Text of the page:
Alamo was a battle for slavery

Israel/PalestineUS Politics
on 9 Comments

A friend writes: "You have a couple of predictable and amusing comments defending Jeffrey Goldberg & the valiant defenders of the Alamo. Their argument reminds me of
the argument that your average honky fought the civil war to defend the
"southern way of life"–as if drinking sweet tea and eating hush
puppies required resorting to arms to keep those darn Yanks from taking
that away. Let them eat John Quincy Adams:

USNews: The slavery question has muddied the pristine image of the Texas revolution. John Quincy Adams, two months after the Alamo, argued on the floor of the U.S. House that "the war now raging in Texas is a Mexican civil war and a war for the re-establishment of slavery where it was abolished."

History News Network:

addition to enforcing Catholicism, the Mexican government outlawed
slavery. Thus, one of the great ironies of the Texas Revolution is that
the Texans were fighting for their natural right to hold other people
in bondage.


Ben, a former American slave who served one of Santa Anna's officers,
maintained that Crockett's body was found surrounded by "no less than
sixteen Mexican corpses" […]

Santa Anna
spared several of the Texians found at the Alamo. He freed both
Travis's slave, Joe, and Bowie's freedman, Sam, because they were or
had been slaves, and he hoped the act of mercy would convince other
slaves in Texas to support the Mexican government over the Texian rebellion


"Republic of Texas" was a natural outgrowth of the Austin colony which
brought slavery onto Mexican soil in 1821. In 1825, twenty five per
cent of the people in Austin's colony were slaves and by 1836 there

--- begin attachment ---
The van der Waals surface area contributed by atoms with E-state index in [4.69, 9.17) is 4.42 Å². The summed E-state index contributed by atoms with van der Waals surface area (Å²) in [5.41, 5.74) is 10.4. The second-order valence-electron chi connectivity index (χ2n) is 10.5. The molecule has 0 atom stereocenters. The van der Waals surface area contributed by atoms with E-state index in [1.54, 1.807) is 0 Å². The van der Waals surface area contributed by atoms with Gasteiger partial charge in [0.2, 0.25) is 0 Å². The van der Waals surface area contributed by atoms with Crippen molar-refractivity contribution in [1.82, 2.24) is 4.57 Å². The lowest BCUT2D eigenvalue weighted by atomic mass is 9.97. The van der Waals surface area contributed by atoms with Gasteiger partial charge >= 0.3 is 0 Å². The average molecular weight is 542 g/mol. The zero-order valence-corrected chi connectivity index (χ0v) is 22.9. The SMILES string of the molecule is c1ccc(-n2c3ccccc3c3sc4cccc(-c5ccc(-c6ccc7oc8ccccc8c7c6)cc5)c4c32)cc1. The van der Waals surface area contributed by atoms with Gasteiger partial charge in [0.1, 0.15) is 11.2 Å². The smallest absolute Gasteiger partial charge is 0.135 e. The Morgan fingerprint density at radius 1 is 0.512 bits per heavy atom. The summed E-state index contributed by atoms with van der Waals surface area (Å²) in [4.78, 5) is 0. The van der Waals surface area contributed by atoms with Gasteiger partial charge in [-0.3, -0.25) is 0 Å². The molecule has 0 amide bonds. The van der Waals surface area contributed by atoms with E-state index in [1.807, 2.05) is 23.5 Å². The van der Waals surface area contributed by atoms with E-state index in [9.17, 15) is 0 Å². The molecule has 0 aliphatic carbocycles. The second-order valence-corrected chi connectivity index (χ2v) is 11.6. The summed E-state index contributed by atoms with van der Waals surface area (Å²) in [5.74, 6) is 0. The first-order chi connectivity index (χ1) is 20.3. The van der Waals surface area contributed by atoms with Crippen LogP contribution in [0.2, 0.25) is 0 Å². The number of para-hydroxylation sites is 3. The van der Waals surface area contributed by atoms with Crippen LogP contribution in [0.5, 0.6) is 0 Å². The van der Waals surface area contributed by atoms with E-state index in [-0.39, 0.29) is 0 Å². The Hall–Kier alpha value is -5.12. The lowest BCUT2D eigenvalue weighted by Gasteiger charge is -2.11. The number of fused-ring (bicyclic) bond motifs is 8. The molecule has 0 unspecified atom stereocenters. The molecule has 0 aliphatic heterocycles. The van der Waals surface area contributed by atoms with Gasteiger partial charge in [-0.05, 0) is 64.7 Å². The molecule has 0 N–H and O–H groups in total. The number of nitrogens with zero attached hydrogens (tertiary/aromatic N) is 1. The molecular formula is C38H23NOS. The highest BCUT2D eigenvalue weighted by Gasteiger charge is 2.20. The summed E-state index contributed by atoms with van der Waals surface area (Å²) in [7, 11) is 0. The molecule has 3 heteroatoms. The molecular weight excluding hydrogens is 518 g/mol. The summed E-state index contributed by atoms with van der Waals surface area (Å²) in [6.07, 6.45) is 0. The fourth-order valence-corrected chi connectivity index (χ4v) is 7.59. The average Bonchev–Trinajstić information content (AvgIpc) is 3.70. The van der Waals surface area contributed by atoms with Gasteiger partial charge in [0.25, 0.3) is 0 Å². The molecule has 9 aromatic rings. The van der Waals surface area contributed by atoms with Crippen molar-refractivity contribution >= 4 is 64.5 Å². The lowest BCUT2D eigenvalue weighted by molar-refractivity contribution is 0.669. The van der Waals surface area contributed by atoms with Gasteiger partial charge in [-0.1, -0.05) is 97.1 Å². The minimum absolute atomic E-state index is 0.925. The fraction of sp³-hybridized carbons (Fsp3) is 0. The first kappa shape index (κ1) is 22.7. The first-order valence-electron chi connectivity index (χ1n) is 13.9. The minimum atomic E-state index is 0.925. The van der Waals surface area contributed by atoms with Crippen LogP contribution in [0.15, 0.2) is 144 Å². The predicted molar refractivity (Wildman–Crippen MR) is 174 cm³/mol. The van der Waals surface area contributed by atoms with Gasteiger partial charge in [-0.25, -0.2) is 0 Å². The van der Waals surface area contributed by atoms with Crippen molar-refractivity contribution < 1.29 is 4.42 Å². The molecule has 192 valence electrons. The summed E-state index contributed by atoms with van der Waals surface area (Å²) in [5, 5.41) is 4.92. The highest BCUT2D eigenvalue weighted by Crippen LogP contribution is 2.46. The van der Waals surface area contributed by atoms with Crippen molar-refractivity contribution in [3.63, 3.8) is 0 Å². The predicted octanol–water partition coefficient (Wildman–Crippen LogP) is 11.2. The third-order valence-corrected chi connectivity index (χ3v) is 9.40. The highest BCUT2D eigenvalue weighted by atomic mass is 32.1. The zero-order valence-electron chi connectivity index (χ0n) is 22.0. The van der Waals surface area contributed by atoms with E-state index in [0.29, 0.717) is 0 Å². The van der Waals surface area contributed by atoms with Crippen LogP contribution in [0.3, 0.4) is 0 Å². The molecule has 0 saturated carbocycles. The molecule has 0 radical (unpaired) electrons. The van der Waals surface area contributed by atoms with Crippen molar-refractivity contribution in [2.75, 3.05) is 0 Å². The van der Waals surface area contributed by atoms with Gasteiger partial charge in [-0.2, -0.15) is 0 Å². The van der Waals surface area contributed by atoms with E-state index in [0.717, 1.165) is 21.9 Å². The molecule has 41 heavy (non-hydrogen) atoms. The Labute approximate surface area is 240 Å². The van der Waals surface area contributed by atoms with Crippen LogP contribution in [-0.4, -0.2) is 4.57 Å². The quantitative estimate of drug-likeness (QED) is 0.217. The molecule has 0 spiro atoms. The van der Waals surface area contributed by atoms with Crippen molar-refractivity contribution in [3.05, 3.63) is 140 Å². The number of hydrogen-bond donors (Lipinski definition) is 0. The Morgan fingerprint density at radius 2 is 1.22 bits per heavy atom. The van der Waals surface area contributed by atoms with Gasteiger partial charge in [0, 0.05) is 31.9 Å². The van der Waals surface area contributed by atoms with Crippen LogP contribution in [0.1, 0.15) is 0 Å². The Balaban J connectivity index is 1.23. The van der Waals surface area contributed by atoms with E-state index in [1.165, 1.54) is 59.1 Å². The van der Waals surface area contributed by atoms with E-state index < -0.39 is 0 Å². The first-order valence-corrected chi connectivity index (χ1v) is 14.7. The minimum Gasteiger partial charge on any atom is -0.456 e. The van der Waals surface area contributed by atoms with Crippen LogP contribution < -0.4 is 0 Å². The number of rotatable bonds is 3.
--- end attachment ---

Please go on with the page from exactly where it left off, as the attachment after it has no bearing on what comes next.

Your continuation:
were 5,000 slaves. James S. Mayfield, a later Secretary of State for the Republic of Texas, stated that "the true policy and prosperity of this country (Texas) depend on the maintenance" of slavery. Like all Southern plantation owners, these Anglo-Texans had a plan for their own prosperity based on the free labor of slaves.

However, the problem for the slave-owning crowd was that the fledgling national government in Mexico City threatened to restrict or abolish slavery on Mexican land.

the Texas colonists organized a convention in March, 1836 to establish
the issues for which they would do battle with the Mexican government.
In a two-week period they adopted a declaration of independence from Mexico,
declared a republic, and produced a constitution for that republic. All
of this activity occurred during the siege of the Alamo.

Finally, Richard Silverstein has whacked the Trumpeldor story from a different angle.

9 Responses

  1. tommy
    February 7, 2009, 11:54 am

    The Americans who sought to carve a nation for themselves from Mexico's Tejas were the equivalent of al Qaeda. They were Nineteenth Century terrorists.

  2. David F.
    February 7, 2009, 9:40 pm

    Phil, your blog postings' are growing increasingly self-indulgent and intellectually lazy.

    Your source list is not very impressive, but even the wikipedia article has a good overview of the issues. You do not appear to have read it.

  3. TGGP
    February 7, 2009, 10:20 pm

    Southerners were fighting because they saw the situation as one in which their country were being invaded by another country that wanted to push them around, which was in fact the case. People don't fight wars for moral philosophy. It is this kind of moralistic babble that caused the neocons to think that Iraqis would greet the invasion with flowers.

  4. David F.
    February 8, 2009, 1:59 am